Last week's mystery question was easy for some residentsBy: Carol Feineman, Editor
LINCOLN AREA ARCHIVES MUSEUM
Where: Beermann Plaza at 640 5th St.
When: Open 11 a.m. to 3 p.m. Tuesdays through Saturdays
Free: Donations always accepted
While last week’s mystery item wasn’t a mystery to some residents, this week’s mystery item might be more of a puzzle.
If you know, please send answers to email@example.com. Answers will appear in next week’s newspaper.
As always, readers are encouraged to visit the Lincoln Area Archives Museum, located downtown at 640 5th St. and see the mystery items in person. Museum hours are from 11 a.m. to 3 p.m. Tuesdays through Saturdays at 640 5th St.
Last week’s mystery item
Richard C. Baron gave a detailed answer: “The glass on display is carnival glass. Carnival glass was produced during the early 1900s until about 1925 to 1926. It is ‘pressed’ glass and gets its appearance and color from a special process that is used during its production. Carnival glass was known by many other names; however, it subsequently became known as carnival glass when it became affordable and began appearing as prizes at fairs and carnivals. (If it were not for the fact that we have had pieces of carnival glass, I would not have recognized it).”
Marti Berntsen also said that the glass featured last week is referred to as carnival glass.
And Heidi Smith emailed, “What you have is called carnival glass and I had some for many years. It was called carnival glass because you could win pieces of it at carnivals.”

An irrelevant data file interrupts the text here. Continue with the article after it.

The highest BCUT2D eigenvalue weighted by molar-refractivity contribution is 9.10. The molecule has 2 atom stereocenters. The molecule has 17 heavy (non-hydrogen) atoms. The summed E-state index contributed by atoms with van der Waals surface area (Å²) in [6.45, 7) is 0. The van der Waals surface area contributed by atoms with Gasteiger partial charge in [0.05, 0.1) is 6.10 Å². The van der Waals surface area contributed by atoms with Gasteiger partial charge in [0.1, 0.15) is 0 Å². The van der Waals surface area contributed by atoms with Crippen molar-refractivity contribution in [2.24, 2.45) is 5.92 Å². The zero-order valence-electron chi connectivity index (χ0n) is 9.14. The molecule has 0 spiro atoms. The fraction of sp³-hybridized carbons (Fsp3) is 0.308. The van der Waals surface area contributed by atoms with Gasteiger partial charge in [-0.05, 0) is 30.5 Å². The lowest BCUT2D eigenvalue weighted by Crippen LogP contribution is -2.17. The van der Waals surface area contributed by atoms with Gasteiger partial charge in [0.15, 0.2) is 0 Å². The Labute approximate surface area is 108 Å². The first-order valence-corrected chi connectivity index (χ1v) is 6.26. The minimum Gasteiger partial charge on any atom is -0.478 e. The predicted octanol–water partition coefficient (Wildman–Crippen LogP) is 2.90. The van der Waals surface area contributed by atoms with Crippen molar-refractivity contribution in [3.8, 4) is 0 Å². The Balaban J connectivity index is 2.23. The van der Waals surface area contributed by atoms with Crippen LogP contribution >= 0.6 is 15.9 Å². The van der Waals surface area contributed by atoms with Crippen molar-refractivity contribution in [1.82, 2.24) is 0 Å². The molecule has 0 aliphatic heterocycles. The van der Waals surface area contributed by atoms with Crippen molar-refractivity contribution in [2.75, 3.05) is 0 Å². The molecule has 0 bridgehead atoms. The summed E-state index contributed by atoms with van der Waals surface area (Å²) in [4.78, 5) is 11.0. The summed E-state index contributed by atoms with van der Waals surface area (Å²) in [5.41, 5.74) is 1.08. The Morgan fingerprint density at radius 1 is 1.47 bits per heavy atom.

Thanks to a generous donation by Lincoln Hills resident Rosalie Meyers, the museum now displays some beautiful carnival glass on display and also sells it in the museum gift shop.
Carnival glass was also called aurora glass, dope glass, taffeta glass and disparagingly, “a poor man’s Tiffany.” Carnival glass was the term first used by collectors as early as 1940.
The glass was created in 1887 by the Northwood Glass Company. The Empire Glass Company began in 1901 in Ohio and was famous for ware used at carnivals, jelly jars and hotel tumblers. Another Northwood company was called Indiana Glass Works, which became the Dugan Glass Company in 1907.
Carnival glass comes in at least 50 colors and in many shapes and forms.
Not all carnival glass was distributed as prizes at carnivals, fairs and fiestas. “The evidence suggests the vast majority of it was purchased by women who loved pretty glassware to brighten their homes but hadn’t the means to purchase Tiffany glass,” according to Wikipedia.
This cheaper form of glassware is made in molds. The glass is also made by using free form. The artisan makes the pieces manually with his tools.
Carnival glass was at its peak production in the 1920s. It is made today but in limited quantities.